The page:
Loyal Cougars

Losses and The Relative Ways We Absorb Them

Evan Hall compares BYU basketball and football losses — especially to Utah — and how we handle them as fans.

Last Saturday, after BYU’s comparatively painful blow-out loss to Utah, there erupted on Twitter the kind of divisive arguments about day-to-day minutiae that always erupt on Twitter, and as with many of those arguments, there were valid emotional motivations driving both sides. On the one hand, people were ticked off BYU lost in such a humiliating way to a team that, at least before the game, was widely considered inferior. On the other hand, those angry people might have been overreacting to a December loss that didn’t count toward any conference race and that probably fell somewhere between “bad loss” and “resume win.”

I understood that it was a rivalry game, but the similar reaction to losses earlier in the season to Iowa State (a very good team), Wichita State (a legitimately great team), and UMass (another great team) revealed a sort of college football fan approach to these early games. Which is sad, because one of the most enjoyable parts of November and December college basketball (or any college basketball outside of a team’s conference, really) is how little it matters. You’re there to learn about teams and to learn about players, and especially for a team in the WCC, you’re there to maybe grab a couple quality wins that you can’t get in the vicissitudes of your conference schedule. BYU got those quality wins (against Texas and Stanford, and depending on the rest of their season, maybe even Utah State), so the rest was gravy.

But what all this really speaks to is the assortment of ways we approach judging a season successful. In college basketball, for better or for more manic, we judge teams according to their success in doing one of three things.

  1. Winning their conference regular season title.
  2. Winning their conference tournament.
  3. Qualifying for and then winning games in the NCAA tournament.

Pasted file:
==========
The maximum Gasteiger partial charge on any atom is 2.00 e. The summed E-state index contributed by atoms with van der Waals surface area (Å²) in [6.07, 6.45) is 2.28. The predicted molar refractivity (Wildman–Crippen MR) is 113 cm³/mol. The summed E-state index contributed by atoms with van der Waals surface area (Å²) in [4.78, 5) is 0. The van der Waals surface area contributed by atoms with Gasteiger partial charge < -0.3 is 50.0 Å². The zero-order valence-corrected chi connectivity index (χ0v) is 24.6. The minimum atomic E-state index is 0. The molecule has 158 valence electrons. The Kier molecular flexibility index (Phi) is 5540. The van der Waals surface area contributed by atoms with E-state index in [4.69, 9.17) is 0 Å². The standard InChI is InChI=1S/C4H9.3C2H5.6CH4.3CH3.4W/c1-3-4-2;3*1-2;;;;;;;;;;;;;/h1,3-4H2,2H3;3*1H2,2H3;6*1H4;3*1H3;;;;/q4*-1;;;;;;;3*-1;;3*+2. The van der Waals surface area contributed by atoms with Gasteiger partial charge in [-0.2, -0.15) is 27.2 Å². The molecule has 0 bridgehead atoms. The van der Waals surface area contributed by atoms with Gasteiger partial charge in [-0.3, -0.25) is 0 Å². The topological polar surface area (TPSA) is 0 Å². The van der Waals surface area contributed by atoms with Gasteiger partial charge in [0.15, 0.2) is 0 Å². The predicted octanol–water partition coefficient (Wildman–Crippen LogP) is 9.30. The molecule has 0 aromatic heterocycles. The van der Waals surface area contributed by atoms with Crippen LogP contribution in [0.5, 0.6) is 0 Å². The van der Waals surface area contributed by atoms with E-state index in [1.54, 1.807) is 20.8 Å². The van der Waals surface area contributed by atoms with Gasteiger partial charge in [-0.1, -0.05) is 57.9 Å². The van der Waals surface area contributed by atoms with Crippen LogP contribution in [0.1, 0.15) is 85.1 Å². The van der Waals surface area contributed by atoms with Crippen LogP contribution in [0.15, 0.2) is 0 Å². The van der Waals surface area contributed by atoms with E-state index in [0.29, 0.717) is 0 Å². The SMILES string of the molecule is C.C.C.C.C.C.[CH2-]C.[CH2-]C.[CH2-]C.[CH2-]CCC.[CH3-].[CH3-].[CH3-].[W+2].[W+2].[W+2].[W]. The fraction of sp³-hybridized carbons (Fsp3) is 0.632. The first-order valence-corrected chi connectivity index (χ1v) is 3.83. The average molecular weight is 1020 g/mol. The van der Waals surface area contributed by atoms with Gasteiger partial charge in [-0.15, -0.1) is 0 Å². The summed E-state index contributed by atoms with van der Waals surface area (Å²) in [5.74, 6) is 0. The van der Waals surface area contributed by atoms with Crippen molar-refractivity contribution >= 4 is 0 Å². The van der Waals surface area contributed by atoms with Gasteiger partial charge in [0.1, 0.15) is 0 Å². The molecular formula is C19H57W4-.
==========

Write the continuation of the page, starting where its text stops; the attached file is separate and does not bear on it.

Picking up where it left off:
Because of things like Twitter, when we watch a November or December non-conference game, we end up reacting to it the same way we would react to a slight change in scenery on a long drive. Because it’s a long season and because we like talking at every point during the ride, we react to games like the Utah loss.

Emotionally, I absolutely understand. Watching that game was like having your roommate hurl pointed and cuttingly accurate insults at you until you either cussed at him and stormed out or broke down in tears. (If you’re friends with a Utah fan, that might not have even been a metaphor.) Rationally though, a game like the one against Utah did virtually nothing toward achieving any of the three accepted goals of a college basketball season. That’s just not the way college basketball works. Sure, rivalry games are still rivalry games, but they also happen outside the paradigm of a season’s evolution. Ultimately, this season will be judged by BYU’s performance in the WCC and, should they qualify (and I believe they will), how many games in the NCAA tournament the team can win.

While all of this is true, it’s more than a little obvious. Deep down, we have basketball fan priorities straight. We want BYU to make the tournament more than we care about winning an away game against a team BYU has dominated in the Dave Rose era. But all of this is also why I can’t buy the assertion of this BYU football season as an unassailable success.